Chief Joseph (1840-1904)

Chief Joseph was a leader of the Wallowa band in Oregon territory. He was the son of Chief Joseph and popularly known as “Young Joseph” apart from his given name of In-Mut-Too-Yah-Lat-Kekht (literally Thunder Rolling in the Mountains). The Rev. Henry H. Spalding, a Presbyterian missionary who came west with the Whitman missionaries, settled among the Nez Perce. In 1836, four years before the birth of Young Joseph, Old Joseph made a profession of faith and was baptized, but later had a falling out with Spalding and renounced his faith. In 1855 the Nez Perce chief and his son attended a treaty council together at Walla Walla where several of the chiefs agreed to the reservation because it included the Wallowa homeland and most of the other Nez Perce lands in Oregon, Washington and Idaho where the band roamed. Settlers and miners poured into the new Treaty lands, compelling the United States government to call for another treaty in 1863 in which the tribes were confined to a small area on the fringes of their former lands. The treaty was signed by only one chief, named Lawyer!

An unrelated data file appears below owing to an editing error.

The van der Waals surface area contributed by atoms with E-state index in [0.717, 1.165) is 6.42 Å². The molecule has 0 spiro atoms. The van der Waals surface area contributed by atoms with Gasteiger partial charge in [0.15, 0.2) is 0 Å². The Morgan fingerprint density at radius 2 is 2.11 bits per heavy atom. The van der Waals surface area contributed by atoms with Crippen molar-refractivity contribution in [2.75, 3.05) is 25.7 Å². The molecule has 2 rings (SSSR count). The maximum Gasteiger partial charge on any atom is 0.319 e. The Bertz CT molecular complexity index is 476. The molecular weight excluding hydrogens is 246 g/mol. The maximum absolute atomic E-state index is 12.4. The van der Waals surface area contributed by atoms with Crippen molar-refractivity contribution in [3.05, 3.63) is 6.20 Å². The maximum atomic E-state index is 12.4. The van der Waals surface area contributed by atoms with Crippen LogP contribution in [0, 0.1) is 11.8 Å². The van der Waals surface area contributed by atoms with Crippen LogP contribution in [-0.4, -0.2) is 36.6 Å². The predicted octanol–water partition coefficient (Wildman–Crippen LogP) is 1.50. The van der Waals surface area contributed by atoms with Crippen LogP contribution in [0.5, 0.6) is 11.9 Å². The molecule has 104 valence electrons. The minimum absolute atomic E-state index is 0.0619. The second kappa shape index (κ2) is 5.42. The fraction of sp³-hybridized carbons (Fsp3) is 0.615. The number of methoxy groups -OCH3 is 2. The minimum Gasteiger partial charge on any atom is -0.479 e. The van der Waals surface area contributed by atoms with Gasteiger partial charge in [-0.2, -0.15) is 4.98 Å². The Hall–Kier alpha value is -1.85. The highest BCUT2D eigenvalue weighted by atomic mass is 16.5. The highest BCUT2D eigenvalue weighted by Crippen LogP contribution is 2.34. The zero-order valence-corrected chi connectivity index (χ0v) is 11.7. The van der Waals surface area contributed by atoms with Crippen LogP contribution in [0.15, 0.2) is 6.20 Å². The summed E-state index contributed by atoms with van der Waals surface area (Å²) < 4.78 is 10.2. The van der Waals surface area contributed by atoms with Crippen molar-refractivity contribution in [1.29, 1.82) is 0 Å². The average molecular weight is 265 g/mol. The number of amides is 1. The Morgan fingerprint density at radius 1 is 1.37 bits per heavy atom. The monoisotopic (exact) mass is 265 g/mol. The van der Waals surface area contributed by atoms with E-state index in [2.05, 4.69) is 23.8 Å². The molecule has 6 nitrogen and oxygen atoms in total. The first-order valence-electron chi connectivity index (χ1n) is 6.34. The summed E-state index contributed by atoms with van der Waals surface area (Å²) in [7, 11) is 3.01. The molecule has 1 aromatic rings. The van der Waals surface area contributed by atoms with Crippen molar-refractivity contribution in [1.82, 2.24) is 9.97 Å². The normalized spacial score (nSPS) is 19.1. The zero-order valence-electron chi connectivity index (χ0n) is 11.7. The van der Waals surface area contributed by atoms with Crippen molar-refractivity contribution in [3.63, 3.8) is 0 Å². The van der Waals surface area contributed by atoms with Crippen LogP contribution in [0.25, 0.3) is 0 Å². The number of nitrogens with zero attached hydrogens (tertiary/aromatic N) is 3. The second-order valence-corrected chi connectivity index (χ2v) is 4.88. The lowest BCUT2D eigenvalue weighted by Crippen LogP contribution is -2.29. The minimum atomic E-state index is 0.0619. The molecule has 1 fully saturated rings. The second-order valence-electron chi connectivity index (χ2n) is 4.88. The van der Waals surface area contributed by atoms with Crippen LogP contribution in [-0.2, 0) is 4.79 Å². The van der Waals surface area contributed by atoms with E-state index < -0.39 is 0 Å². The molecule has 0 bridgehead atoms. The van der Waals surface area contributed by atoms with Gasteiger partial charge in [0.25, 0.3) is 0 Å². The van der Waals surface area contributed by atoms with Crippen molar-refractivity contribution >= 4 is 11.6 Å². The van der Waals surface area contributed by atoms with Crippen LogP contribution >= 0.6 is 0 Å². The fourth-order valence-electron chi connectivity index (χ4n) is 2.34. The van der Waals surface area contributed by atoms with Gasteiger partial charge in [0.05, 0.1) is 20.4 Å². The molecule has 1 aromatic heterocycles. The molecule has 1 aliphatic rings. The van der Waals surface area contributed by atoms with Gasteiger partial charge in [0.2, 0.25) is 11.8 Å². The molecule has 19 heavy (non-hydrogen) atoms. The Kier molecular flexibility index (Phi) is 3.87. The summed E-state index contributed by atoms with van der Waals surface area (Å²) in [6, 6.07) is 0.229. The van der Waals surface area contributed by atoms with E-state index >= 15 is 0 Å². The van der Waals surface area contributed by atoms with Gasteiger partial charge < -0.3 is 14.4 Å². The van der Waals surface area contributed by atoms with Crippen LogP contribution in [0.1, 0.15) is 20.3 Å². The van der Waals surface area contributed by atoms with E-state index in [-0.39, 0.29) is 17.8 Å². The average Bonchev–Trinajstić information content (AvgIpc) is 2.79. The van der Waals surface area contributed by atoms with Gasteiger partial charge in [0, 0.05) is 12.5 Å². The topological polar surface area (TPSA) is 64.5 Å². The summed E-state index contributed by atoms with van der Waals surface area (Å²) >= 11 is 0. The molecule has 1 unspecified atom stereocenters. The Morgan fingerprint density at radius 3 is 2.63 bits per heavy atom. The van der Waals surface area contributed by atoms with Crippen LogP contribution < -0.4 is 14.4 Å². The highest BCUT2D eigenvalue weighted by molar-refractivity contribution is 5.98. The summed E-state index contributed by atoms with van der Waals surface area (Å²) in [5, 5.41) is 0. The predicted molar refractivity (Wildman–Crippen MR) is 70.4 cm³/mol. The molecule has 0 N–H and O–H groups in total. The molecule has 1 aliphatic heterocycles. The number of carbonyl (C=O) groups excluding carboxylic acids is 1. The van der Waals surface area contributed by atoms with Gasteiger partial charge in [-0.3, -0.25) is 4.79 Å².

Hallalhotsoot or “Lawyer” (c. 1797

Chiefs Joseph, Looking Glass, and White Bird with a band of warriors in the spring of 1877

Chief Joseph led the “non-treaty” Nez Perce and returned to Wallowa country where he died and Young Joseph became chief in 1871. Young Joseph was described as a tall handsome man, powerfully built and with a serious look. General Howard met with Joseph and the other chiefs and told them they had to move to the reservation within thirty days or the army would “move them by force.” Joseph took his tribe to Camas Prairie in Idaho to meet one last time with his fellow chiefs. While there, some young Nez Perce warriors rode off to avenge another murder by the miners. Joseph and three other chiefs decided to take their Nez Perce bands and move to Montana where the buffalo still roamed.

The Battle of the Big Hole was fought in Montana Territory, August 9–10, 1877, between the United States Army and the Nez Perce tribe